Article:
February has been proclaimed Adopt A Rescued Rabbit Month
Who knew that rabbits make such wonderful pets?! Well, just ask their pet parents. Just like with birds and other small animals, rabbits are often thought of as not as adoptable. But anyone who has adopted a rabbit will tell you they are anything but backyard pets. While rabbits come with their own set of quirks, they make terrific pets in the right circumstances. Currently there are 50 breeds recognized by the American Rabbit Breeders Association who come in all sizes and colors. To bring attention to rabbits who live in shelters waiting for their forever homes, February has been proclaimed Adopt a Rescued Rabbit Month.
So what makes rabbits so adoptable? For some people who still want the social qualities of a dog but don’t have time for a daily walk, rabbits are the perfect pal. Even better, they can also be litter trained just like cats. For people who have allergies to cats, dogs or both, they can still adopt a rabbit without sneezing the whole time, since rabbit allergies are more rare than allergies to cats or dogs. Rabbits are most active at dawn and dusk, so just as people are getting home from work, both rabbits and their parents can have some fun bonding time together. Also, because rabbits are herbivores, they might actually make their parents eat healthier because they are constantly stocking up their fridges with fresh fruit and veggies. For people who live in the city, rabbits make great roommates. It’s best to keep rabbits indoors and it’s very easy to rabbit proof a home, so rabbits will happily stay in their cages or pens while waiting patiently for their pet parents to arrive home. Rabbits can also be taught tricks! With the proper care and attention, rabbits can live 10-12 years.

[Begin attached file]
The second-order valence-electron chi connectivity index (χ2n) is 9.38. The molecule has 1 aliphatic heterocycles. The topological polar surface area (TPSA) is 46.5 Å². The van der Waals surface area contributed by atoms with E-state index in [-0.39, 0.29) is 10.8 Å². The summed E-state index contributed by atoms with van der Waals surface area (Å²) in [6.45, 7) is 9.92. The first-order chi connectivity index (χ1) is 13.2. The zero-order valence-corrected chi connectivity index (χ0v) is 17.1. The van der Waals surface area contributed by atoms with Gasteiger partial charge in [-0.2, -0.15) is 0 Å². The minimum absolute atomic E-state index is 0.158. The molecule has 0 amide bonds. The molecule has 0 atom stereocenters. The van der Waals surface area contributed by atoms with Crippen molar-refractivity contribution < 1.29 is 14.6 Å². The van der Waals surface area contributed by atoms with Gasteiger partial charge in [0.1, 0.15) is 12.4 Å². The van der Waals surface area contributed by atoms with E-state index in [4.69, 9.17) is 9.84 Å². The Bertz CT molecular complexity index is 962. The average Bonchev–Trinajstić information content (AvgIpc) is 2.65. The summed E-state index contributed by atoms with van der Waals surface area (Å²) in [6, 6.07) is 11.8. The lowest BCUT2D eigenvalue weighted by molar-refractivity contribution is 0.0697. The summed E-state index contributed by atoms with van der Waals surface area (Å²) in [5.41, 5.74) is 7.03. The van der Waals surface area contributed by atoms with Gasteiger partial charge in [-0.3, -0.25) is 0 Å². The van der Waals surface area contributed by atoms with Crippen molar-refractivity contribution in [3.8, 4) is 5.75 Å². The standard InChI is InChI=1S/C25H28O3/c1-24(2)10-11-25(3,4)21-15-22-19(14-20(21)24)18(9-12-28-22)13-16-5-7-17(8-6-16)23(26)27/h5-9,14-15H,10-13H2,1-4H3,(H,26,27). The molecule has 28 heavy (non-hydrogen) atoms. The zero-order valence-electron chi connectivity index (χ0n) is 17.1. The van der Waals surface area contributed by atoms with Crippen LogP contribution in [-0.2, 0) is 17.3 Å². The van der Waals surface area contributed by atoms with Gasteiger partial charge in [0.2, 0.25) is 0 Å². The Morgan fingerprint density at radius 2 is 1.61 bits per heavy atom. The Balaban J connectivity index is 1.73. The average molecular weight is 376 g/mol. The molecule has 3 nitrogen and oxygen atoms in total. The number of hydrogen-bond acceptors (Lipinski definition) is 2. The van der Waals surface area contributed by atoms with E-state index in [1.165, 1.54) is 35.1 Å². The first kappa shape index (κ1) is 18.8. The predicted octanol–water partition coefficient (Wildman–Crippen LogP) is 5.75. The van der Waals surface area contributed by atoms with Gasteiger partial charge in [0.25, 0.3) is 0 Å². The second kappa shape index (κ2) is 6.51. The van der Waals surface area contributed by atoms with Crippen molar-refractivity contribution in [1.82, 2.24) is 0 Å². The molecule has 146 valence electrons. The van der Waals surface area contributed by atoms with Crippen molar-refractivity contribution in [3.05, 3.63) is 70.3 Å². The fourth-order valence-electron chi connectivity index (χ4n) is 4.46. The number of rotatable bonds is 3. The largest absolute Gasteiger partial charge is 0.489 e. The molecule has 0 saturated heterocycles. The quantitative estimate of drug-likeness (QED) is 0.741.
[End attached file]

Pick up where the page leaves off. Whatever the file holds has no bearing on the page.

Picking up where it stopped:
Rabbits are the third most surrendered animal to shelters, which means there are so many looking for homes. Adopting a rabbit saves two lives, the one being brought home and the one that will take its place to find its own home. Adoption from a shelter can help avoid costs that may include spaying/neutering, a rabbit that has already been socialized with volunteers, may already be litter trained, had its first veterinary exam complete, and a personality profile that has been developed by people who know it well. Many places that provide rabbit adoption also provide post adoption support in case new rabbit parents have any questions or concerns.
By doing all the research before adopting, a rabbit will make a great addition to a family and bring many years of smiles.